As Link you’ll have to undertake numerous quests and talk to lots of people to get clues as to what to get next. The game often hits you over the head with text clues as to what your next objective should be. If you’re really stuck, Midna can always be contacted and she’ll give you a not so vague point in the right direction. Once again our hero remains stoic and silent, aside from the odd yelp here and there, but the NPCs you’ll encounter can be quite chatty. It can feel a little overwhelming having to sift through countless text boxes especially when you know most of it is filler, but for the most part the game provides you with objectives in other forms that don’t require having to chat up the town drunk. Twilight Princess is the longest game in the series and there are no shortage of cool quests to tackle and players would be well advised to sit back and enjoy the entire ride.


The land of Hyrule is vast and conveniently Link already owns Epona, his faithful horse companion that many will remember from Ocarina of Time (N64). As in previous games Hyrule Field connects the various towns, ranches and other areas. It’s quite a jaunt to go from one area to the next, which makes Epona particularly useful up until which time you’ll discover a way to warp between points of interest courtesy of your mysterious Twilight friend, Midna. Don’t worry about leaving your trusty steed behind if you warp to another section, as Link can call Epona to his side simply by blowing into some grass or another implement which I won’t reveal. It may not be an ocarina but it gets the job done. Players will also find other grass that can be used to call upon other animals.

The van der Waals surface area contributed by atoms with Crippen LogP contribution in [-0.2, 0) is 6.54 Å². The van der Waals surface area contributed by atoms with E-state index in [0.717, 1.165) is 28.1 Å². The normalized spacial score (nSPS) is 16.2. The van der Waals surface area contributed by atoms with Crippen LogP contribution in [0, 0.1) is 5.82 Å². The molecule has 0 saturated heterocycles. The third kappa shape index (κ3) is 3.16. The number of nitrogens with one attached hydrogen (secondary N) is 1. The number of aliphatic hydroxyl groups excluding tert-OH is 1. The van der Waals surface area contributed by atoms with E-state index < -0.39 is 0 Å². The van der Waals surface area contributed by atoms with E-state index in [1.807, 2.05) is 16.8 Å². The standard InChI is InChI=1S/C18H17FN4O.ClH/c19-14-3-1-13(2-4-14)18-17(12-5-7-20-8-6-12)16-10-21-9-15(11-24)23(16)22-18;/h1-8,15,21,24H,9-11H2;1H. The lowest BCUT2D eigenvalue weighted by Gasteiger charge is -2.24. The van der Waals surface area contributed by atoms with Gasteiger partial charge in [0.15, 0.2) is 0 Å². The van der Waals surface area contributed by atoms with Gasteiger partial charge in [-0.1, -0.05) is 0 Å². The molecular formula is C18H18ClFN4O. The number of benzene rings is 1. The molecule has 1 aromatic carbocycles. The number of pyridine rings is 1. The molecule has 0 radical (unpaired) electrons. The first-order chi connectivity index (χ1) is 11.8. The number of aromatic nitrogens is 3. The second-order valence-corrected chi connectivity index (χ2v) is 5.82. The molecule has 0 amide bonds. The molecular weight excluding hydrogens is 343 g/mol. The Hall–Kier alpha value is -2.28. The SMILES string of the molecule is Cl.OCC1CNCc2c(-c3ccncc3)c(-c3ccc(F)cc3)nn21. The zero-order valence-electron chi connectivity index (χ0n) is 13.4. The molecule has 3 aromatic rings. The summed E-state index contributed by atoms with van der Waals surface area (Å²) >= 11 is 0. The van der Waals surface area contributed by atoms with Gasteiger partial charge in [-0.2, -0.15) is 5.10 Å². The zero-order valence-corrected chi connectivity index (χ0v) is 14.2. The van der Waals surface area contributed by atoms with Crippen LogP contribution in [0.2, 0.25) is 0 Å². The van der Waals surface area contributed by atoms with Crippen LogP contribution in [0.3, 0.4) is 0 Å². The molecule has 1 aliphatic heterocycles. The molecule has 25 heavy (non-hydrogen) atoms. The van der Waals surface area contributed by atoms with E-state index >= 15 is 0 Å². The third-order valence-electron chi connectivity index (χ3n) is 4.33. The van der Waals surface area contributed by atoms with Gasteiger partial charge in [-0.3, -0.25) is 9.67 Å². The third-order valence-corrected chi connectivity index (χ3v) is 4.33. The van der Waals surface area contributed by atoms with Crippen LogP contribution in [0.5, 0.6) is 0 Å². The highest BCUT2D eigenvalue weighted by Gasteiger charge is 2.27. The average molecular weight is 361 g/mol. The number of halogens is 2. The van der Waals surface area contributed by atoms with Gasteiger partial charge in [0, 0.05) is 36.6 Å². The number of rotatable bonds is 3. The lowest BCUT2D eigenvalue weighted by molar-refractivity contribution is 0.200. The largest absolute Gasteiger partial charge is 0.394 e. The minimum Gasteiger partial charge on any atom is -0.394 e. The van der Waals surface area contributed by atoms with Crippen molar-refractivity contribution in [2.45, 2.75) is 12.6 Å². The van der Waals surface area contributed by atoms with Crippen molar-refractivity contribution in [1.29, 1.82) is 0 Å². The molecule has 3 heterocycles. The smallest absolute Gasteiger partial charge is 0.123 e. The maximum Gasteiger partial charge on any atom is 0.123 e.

Speaking of animals, our hero will find himself physically altered into the body of a wolf when he enters the Twilight sections for large portions of the game. As Wolf Link, he will no longer have access to his shield or weapons and will rely on feral attacks as well as receiving some offensive assistance from Midna who has a devastating attack of her own. Wolf Link must also rely heavily on his senses which can track scents and enable him to see things not visible to the naked eye such as ghosts, enemies and places to dig. Many of the Twilight puzzles are centered around these abilities and players won’t get very far if they refuse to explore out of the way places.


Much has been written about the use of the Wii-mote in Twilight Princess and I have to admit I was not only extremely skeptical but slightly disappointed that I’d be playing the next Zelda game with this odd contraption rather than a GameCube controller. My fears were eventually laid to rest when I found myself not only finding the control scheme completely intuitive, but over time realizing how much I preferred this new level of interaction over the traditional controller setup.

Screenshots / Images
Legend of Zelda: Twilight Princess screenshot – click to enlarge Legend of Zelda: Twilight Princess screenshot – click to enlarge Legend of Zelda: Twilight Princess screenshot – click to enlarge Legend of Zelda: Twilight Princess screenshot – click to enlarge Legend of Zelda: Twilight Princess screenshot – click to enlarge Legend of Zelda: Twilight Princess screenshot – click to enlarge Legend of Zelda: Twilight Princess screenshot – click to enlarge Legend of Zelda: Twilight Princess screenshot – click to enlarge